With OKD 4, you can update a OKD cluster with a single operation by using the web console or the OpenShift CLI (
oc). Platform administrators are automatically notified when an update is available for their cluster.
The OpenShift Update Service (OSUS) builds a graph of update possibilities based on release images in the registry. The graph is based on recommended, tested update paths from a specific version. OKD clusters connect to the Red Hat Hybrid Cloud servers and identify which clusters the user is running, along with the version information. OSUS responds with information about known update targets. Either a cluster administrator or an automatic update controller edits the custom resource (CR) of the Cluster Version Operator (CVO) with the new version to update to. After the CVO receives the update image from the registry, the CVO then applies the changes.
Operators previously installed through Operator Lifecycle Manager (OLM) follow a different process for updates. See Updating installed Operators for more information.
The OpenShift Update Service (OSUS) provides update recommendations to OKD, including Fedora CoreOS (FCOS). It provides a graph, or diagram, that contains the vertices of component Operators and the edges that connect them. The edges in the graph show which versions you can safely update to. The vertices are update payloads that specify the intended state of the managed cluster components.
The Cluster Version Operator (CVO) in your cluster checks with the OpenShift Update Service to see the valid updates and update paths based on current component versions and information in the graph. When you request an update, the CVO uses the release image for that update to update your cluster. The release artifacts are hosted in Quay as container images.
To allow the OpenShift Update Service to provide only compatible updates, a release verification pipeline drives automation. Each release artifact is verified for compatibility with supported cloud platforms and system architectures, as well as other component packages. After the pipeline confirms the suitability of a release, the OpenShift Update Service notifies you that it is available.
The OpenShift Update Service displays all recommended updates for your current cluster. If an update path is not recommended by the OpenShift Update Service, it might be because of a known issue with the update or the target release.
Two controllers run during continuous update mode. The first controller continuously updates the payload manifests, applies the manifests to the cluster, and outputs the controlled rollout status of the Operators to indicate whether they are available, upgrading, or failed. The second controller polls the OpenShift Update Service to determine if updates are available.
Only upgrading to a newer version is supported. Reverting or rolling back your cluster to a previous version is not supported. If your update fails, contact Red Hat support.
During the update process, the Machine Config Operator (MCO) applies the new configuration to your cluster machines. The MCO cordons the number of nodes as specified by the
maxUnavailable field on the machine configuration pool and marks them as unavailable. By default, this value is set to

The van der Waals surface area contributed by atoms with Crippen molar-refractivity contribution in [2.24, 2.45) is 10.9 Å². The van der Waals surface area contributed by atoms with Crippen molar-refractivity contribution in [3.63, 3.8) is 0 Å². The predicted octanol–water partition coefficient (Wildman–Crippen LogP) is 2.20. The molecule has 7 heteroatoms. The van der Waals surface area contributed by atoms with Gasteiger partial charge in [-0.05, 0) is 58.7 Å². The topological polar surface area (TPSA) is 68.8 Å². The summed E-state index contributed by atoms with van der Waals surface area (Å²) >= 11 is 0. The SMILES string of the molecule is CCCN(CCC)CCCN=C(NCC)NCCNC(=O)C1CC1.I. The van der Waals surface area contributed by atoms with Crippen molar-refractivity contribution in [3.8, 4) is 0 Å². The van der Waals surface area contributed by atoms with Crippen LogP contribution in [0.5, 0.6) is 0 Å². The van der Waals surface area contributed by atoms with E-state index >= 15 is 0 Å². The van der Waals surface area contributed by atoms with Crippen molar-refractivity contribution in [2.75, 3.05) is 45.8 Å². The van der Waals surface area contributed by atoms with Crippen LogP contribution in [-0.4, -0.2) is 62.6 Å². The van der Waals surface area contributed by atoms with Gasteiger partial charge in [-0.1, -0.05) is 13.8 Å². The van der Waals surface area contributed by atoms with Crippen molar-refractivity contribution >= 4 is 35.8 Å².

1. The MCO then applies the new configuration and reboots the machine.
If you use Fedora machines as workers, the MCO does not update the kubelet because you must update the OpenShift API on the machines first.
With the specification for the new version applied to the old kubelet, the Fedora machine cannot return to the
Ready state. You cannot complete the update until the machines are available. However, the maximum number of unavailable nodes is set to ensure that normal cluster operations can continue with that number of machines out of service.
The OpenShift Update Service is composed of an Operator and one or more application instances.
The control plane, which is composed of control plane machines, manages the OKD cluster. The control plane machines manage workloads on the compute machines, which are also known as worker machines.
The Cluster Version Operator (CVO) starts the update process for the cluster. It checks with OSUS based on the current cluster version and retrieves the graph which contains available or possible update paths.
The Machine Config Operator (MCO) is a cluster-level Operator that manages the operating system and machine configurations. Through the MCO, platform administrators can configure and update systemd, CRI-O and Kubelet, the kernel, NetworkManager, and other system features on the worker nodes.
The OpenShift Update Service (OSUS) provides over-the-air updates to OKD, including to Fedora CoreOS (FCOS). It provides a graph, or diagram, that contains the vertices of component Operators and the edges that connect them.
Channels declare an update strategy tied to minor versions of OKD. The OSUS uses this configured strategy to recommend update edges consistent with that strategy.
A recommended update edge is a recommended update between OKD releases. Whether a given update is recommended can depend on the cluster’s configured channel, current version, known bugs, and other information. OSUS communicates the recommended edges to the CVO, which runs in every cluster.
All post-4.7 even-numbered minor releases are labeled as Extended Update Support (EUS) releases. These releases introduce a verified update path between EUS releases, permitting customers to streamline updates of worker worker nodes and formulate update strategies of EUS-to-EUS OKD releases that will cause fewer reboots of worker nodes.
For more information, see Red Hat OpenShift Extended Update Support (EUS) Overview.